Council bosses have raised doubts about the need for a new £3.5 billion theme park planned for the south east of England.

The London Resort will be based on the Swanscombe Peninsula just over the Essex border in Kent.

It will include hotels, shops and restaurants, and could open to the public in 2024.

The Secretary of State has yet to give final approval to the proposals to build the biggest theme park in Europe since Disneyland Paris was set-up in the 1990s.

The London Resort’s proposals have met the standards required to be accepted for examination and will likely be ruled on within the next year/ 18 months.


It is hoped the resort - which will be 135 times the size of Wembley stadium - will be one of the UK's largest single site employers, and could contribute up to £50bn to the economy.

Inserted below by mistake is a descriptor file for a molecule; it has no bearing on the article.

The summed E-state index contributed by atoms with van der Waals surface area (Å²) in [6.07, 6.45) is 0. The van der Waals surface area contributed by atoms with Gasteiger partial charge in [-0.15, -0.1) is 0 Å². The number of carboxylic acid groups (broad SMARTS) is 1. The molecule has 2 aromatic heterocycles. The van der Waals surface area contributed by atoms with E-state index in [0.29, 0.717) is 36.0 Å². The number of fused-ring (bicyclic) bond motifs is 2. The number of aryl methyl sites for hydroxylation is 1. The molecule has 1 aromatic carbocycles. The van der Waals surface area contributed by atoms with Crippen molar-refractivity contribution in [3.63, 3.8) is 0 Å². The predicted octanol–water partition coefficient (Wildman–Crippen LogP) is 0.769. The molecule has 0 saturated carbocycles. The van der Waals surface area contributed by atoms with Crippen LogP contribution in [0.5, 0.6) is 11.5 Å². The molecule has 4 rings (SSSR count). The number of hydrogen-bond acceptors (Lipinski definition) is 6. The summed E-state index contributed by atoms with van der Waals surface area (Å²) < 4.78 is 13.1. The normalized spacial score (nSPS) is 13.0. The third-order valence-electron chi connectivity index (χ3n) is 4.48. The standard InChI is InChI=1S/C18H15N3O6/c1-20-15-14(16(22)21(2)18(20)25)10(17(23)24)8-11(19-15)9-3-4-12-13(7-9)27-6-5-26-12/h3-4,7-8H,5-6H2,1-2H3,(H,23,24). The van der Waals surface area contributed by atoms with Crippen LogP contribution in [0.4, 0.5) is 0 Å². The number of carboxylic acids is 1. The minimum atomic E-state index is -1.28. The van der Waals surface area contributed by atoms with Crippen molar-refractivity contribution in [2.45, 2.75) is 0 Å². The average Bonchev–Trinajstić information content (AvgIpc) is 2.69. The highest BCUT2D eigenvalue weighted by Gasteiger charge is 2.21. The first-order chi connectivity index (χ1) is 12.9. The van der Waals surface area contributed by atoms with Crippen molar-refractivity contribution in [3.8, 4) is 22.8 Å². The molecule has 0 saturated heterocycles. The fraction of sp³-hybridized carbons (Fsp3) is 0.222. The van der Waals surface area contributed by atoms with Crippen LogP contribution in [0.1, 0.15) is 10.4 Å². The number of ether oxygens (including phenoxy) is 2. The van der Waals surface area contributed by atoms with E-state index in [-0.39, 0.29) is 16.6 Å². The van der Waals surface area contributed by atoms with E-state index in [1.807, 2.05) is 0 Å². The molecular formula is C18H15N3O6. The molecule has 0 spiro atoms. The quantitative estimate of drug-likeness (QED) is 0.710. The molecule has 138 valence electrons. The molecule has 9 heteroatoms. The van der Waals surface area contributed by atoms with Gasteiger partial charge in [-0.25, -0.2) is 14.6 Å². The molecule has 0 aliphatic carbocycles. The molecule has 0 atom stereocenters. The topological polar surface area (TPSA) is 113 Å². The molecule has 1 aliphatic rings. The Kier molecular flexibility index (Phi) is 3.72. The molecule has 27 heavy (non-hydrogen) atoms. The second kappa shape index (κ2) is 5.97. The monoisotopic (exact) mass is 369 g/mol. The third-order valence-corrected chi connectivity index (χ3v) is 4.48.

But Basildon Council, which has been consulted on the plans, has called for “realism” over what the project will and won’t achieve.

Bosses say they are unsure if the demand is there for such a large theme park.

They have also noted that 10,000 of the proposed 17,300 new jobs created by the attraction would likely be part-time.


In its response to the application, the council added: “While this proposal has clear planning merits, makes good use of brownfield land and will be a significant employment generator, the fact that such ‘globally recognised’ theme parks do not presently exist in the UK - with a population of almost 67 million people - may be indicative of a general overall lack of demand.

“This does not appear to have been contemplated by the developers, but parks such as the American Adventure in Derbyshire also failed despite being hugely popular during the first half of its existence from 1986-2007.”

Bosses also say it is unclear if the resort’s main appeal will be to day-trippers from the UK, or tourists abroad.

Read more:

The London Resort is expected to create a park and ride station in Tilbury which will see 25 per cent of car passengers travel across the Thames via ferry to the resort in a bid to ease congestion on the roads and trains.